Indexed on: 10 Dec '13Published on: 10 Dec '13Published in: Journal of bacteriology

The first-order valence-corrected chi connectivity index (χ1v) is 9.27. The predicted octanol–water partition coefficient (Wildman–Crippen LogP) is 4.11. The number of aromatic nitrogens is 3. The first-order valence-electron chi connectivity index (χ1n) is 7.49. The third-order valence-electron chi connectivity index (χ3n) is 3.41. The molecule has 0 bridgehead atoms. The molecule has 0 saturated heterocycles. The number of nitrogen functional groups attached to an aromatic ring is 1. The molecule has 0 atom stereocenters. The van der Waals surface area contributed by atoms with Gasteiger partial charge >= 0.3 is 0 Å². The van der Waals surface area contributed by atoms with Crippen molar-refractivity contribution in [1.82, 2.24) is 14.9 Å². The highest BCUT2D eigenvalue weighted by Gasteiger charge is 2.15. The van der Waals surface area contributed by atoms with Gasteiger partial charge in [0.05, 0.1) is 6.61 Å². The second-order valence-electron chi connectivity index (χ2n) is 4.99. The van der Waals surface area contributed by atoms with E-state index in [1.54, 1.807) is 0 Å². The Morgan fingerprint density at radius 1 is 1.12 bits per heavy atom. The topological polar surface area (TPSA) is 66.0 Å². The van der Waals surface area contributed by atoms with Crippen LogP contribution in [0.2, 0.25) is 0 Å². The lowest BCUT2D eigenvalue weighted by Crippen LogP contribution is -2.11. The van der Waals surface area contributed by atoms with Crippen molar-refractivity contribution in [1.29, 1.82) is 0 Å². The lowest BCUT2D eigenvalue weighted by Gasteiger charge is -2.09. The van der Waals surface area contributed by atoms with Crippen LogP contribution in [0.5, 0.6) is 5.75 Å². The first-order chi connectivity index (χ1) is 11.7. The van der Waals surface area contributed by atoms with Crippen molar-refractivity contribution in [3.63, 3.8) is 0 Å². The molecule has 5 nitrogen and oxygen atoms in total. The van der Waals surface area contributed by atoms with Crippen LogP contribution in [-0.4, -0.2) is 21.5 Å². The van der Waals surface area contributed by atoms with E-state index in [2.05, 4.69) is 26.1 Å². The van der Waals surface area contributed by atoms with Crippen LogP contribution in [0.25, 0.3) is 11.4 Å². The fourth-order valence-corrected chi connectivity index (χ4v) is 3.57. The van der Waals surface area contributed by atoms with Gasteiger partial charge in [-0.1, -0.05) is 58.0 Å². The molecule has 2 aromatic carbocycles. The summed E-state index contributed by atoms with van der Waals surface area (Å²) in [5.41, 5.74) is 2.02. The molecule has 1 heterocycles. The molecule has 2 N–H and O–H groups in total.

The DevR/DosR regulator is believed to play a key role in dormancy adaptation mechanisms of Mycobacterium tuberculosis in response to a multitude of gaseous stresses, including hypoxia, which prevails within granulomas. DevR activates transcription by binding to target promoters containing a minimum of two binding sites. The proximal site overlaps with the SigA -35 element, suggesting that DevR-SigA interaction is required for activating transcription. We evaluated the roles of 14 charged residues of DevR in transcriptional activation under hypoxic stress. Seven of the 14 alanine substitution mutants were defective in regulon activation, of which K191A, R197A, and K179A+K168A (designated K179A*) mutants were significantly or completely compromised in DNA binding. Four mutants, namely, E154A, R155A, E178A, and K208A, were activation defective in spite of binding to DNA and were classified as positive-control (pc) mutants. The SigA interaction defect of the E154A and E178A proteins was established by in vitro and in vivo assays and implies that these substitutions lead to an activation defect because they disrupt an interaction(s) with SigA. The relevance of DevR interaction to the transcriptional machinery was further established by the hypoxia survival phenotype displayed by SigA interaction-defective mutants. Our findings demonstrate the role of DevR-SigA interaction in the activation mechanism and in bacterial survival under hypoxia and establish the housekeeping sigma factor SigA as a molecular target of DevR. The interaction of DevR and RNA polymerase suggests a new and novel interceptable molecular interface for future antidormancy strategies for Mycobacterium tuberculosis.